Wabash President Andrew T. Ford


Winter 1999

Notes From Center Hall
by Andrew T. Ford

As I pen these comments for Wabash Magazine, I wonder and worry about the context within which they will be received. We chose the theme of law and order months and months ago, long before anyone could have predicted that David Kendall would be at the center of an historic trial and long before the tragic death of Wabash junior Blair Collings in Paris. Although these developments had nothing to do with our selection of a theme, we did pause for a moment and consider going with another theme. But we know that we cannot control external events, so we pressed forward, sure that our readers would understand.

Our pause did remind us, however, of how far we are from the rest of the world, a world we typically hope is governed by laws and where order is maintained. Our students study laws and government, and see the rule of law as a sign of progress, of civilization. Their analyses occasionally reveal how order benefits some people and not others, or some at the expense of others, calling all of that into question. Yet, intellectually the belief persists that law and order are goods in and of themselves.

It persists even as our students live in an ideal system of self-regulated behavior: a campus governed by adherence to the Gentleman's Rule: "The student is expected to conduct himself, at all times, both on and off the campus, as a gentleman and a responsible citizen." This statement puts enormous responsibility on their shoulders while giving them great freedom. We believe that it is exactly what is needed to get them ready to lead responsible and productive lives. Yet it can breed a certain naivete when it is applied unthinkingly to the world beyond the campus.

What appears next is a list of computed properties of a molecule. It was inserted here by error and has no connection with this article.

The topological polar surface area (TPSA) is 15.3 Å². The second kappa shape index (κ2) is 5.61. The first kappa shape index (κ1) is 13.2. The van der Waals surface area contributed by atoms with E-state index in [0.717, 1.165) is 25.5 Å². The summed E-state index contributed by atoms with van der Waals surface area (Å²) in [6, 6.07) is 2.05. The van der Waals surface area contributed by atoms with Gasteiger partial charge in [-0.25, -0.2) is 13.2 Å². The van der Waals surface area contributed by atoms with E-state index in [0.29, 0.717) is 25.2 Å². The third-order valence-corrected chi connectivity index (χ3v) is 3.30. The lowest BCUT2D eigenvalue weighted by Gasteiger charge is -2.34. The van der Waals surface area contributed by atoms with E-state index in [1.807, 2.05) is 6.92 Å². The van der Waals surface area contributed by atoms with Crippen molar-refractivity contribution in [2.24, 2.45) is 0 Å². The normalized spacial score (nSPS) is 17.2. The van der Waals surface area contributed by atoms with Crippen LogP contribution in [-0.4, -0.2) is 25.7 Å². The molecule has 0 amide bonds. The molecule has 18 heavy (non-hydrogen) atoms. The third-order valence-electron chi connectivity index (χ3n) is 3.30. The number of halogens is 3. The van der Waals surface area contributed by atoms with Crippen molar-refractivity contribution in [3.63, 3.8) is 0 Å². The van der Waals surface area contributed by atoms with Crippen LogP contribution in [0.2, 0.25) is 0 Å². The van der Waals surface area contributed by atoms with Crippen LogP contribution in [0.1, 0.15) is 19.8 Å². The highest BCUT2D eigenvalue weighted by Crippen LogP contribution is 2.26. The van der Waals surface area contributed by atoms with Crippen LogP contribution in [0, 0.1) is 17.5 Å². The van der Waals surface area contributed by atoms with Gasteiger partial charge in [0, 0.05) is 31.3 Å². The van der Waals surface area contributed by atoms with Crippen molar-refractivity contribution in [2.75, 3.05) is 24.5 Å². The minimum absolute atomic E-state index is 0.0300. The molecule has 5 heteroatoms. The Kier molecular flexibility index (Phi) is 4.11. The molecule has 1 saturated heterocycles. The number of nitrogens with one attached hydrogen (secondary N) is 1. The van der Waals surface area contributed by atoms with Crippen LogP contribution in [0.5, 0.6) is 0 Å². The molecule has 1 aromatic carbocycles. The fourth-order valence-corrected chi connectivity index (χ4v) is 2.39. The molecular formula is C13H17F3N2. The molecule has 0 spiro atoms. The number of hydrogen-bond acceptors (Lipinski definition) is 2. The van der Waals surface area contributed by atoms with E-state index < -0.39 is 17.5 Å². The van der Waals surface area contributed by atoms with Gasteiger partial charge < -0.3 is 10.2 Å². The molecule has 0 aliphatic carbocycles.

The Bachelor editors made essentially the same point, but in a very different context, in the January 28, 1999, issue.

"Sometimes the Gentleman's Rule blinds our community. We take it for granted, thinking that everyone lives striving to enjoy their freedom responsibly--trying to do the right thing. The unfortunate reality, though, is that the Wabash community is surrounded by an unfair world. Our single rule of conduct does not easily fit into the shifty legalistic society that surrounds us."

Despite that injunction, the editors concluded exactly where we would hope:

"There may be those that say Wabash should wake up to the realities of the unfairness and practice a little rule-bending for its own benefit. That is not the answer. . . We should do unto others as we would have them do unto us. We should continue to be Gentlemen. We should continue to lead by example, hoping others will choose to follow."

What better introduction to an issue devoted to the theme of law and order? What better reason to hope that Wabash men will continue to enter the criminal justice professions in great numbers? That is a wonderful part of Wabash's tradition, a tradition that serves this society extraordinarily well.

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